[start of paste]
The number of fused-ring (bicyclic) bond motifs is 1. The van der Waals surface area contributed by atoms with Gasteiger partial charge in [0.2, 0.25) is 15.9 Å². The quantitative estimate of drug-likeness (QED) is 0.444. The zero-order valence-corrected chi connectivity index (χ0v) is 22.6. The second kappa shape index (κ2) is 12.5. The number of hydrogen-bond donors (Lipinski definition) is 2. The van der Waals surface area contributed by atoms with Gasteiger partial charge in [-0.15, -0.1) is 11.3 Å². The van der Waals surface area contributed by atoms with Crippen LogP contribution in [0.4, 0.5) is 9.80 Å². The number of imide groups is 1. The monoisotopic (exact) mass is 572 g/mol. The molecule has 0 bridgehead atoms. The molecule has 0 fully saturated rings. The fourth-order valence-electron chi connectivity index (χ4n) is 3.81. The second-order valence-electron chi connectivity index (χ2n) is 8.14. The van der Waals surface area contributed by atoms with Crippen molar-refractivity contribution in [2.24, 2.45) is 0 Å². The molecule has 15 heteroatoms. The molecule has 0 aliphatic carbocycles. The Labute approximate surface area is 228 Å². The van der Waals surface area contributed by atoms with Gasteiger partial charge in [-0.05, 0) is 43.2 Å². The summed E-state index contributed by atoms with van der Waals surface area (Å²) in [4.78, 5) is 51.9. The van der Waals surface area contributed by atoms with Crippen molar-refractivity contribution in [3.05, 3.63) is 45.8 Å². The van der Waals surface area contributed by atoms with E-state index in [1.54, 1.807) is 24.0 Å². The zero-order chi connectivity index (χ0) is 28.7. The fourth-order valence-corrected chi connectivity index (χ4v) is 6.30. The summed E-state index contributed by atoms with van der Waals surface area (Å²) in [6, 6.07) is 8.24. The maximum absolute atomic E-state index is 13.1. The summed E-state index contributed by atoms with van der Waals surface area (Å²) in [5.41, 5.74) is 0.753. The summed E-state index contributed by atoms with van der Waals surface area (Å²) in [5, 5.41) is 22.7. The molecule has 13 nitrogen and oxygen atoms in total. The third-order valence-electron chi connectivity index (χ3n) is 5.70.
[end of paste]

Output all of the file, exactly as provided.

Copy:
The number of fused-ring (bicyclic) bond motifs is 1. The van der Waals surface area contributed by atoms with Gasteiger partial charge in [0.2, 0.25) is 15.9 Å². The quantitative estimate of drug-likeness (QED) is 0.444. The zero-order valence-corrected chi connectivity index (χ0v) is 22.6. The second kappa shape index (κ2) is 12.5. The number of hydrogen-bond donors (Lipinski definition) is 2. The van der Waals surface area contributed by atoms with Gasteiger partial charge in [-0.15, -0.1) is 11.3 Å². The van der Waals surface area contributed by atoms with Crippen LogP contribution in [0.4, 0.5) is 9.80 Å². The number of imide groups is 1. The monoisotopic (exact) mass is 572 g/mol. The molecule has 0 bridgehead atoms. The molecule has 0 fully saturated rings. The fourth-order valence-electron chi connectivity index (χ4n) is 3.81. The second-order valence-electron chi connectivity index (χ2n) is 8.14. The van der Waals surface area contributed by atoms with Crippen molar-refractivity contribution in [2.24, 2.45) is 0 Å². The molecule has 15 heteroatoms. The molecule has 0 aliphatic carbocycles. The Labute approximate surface area is 228 Å². The van der Waals surface area contributed by atoms with Gasteiger partial charge in [-0.05, 0) is 43.2 Å². The summed E-state index contributed by atoms with van der Waals surface area (Å²) in [4.78, 5) is 51.9. The van der Waals surface area contributed by atoms with Crippen molar-refractivity contribution in [3.05, 3.63) is 45.8 Å². The van der Waals surface area contributed by atoms with E-state index in [1.54, 1.807) is 24.0 Å². The zero-order chi connectivity index (χ0) is 28.7. The fourth-order valence-corrected chi connectivity index (χ4v) is 6.30. The summed E-state index contributed by atoms with van der Waals surface area (Å²) in [6, 6.07) is 8.24. The maximum absolute atomic E-state index is 13.1. The summed E-state index contributed by atoms with van der Waals surface area (Å²) in [5.41, 5.74) is 0.753. The summed E-state index contributed by atoms with van der Waals surface area (Å²) in [5, 5.41) is 22.7. The molecule has 13 nitrogen and oxygen atoms in total. The third-order valence-electron chi connectivity index (χ3n) is 5.70.